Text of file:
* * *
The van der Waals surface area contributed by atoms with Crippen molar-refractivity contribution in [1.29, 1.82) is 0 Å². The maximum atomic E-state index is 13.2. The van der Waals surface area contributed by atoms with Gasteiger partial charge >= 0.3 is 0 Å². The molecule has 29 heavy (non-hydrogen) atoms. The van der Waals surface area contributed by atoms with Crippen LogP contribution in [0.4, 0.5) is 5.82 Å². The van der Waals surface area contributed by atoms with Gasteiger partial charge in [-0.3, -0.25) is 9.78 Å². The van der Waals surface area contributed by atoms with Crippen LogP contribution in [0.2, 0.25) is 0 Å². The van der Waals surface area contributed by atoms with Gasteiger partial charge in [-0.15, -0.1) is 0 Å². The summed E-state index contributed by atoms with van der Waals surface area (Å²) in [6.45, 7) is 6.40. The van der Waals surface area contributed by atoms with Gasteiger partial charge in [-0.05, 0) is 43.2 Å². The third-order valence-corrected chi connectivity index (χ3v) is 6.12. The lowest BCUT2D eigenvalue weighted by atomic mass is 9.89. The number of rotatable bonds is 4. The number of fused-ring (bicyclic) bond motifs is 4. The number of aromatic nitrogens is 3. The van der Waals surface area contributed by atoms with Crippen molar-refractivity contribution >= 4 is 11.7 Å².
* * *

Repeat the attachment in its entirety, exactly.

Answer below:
The van der Waals surface area contributed by atoms with Crippen molar-refractivity contribution in [1.29, 1.82) is 0 Å². The maximum atomic E-state index is 13.2. The van der Waals surface area contributed by atoms with Gasteiger partial charge >= 0.3 is 0 Å². The molecule has 29 heavy (non-hydrogen) atoms. The van der Waals surface area contributed by atoms with Crippen LogP contribution in [0.4, 0.5) is 5.82 Å². The van der Waals surface area contributed by atoms with Gasteiger partial charge in [-0.3, -0.25) is 9.78 Å². The van der Waals surface area contributed by atoms with Crippen LogP contribution in [0.2, 0.25) is 0 Å². The van der Waals surface area contributed by atoms with Gasteiger partial charge in [-0.15, -0.1) is 0 Å². The summed E-state index contributed by atoms with van der Waals surface area (Å²) in [6.45, 7) is 6.40. The van der Waals surface area contributed by atoms with Gasteiger partial charge in [-0.05, 0) is 43.2 Å². The third-order valence-corrected chi connectivity index (χ3v) is 6.12. The lowest BCUT2D eigenvalue weighted by atomic mass is 9.89. The number of rotatable bonds is 4. The number of fused-ring (bicyclic) bond motifs is 4. The number of aromatic nitrogens is 3. The van der Waals surface area contributed by atoms with Crippen molar-refractivity contribution >= 4 is 11.7 Å².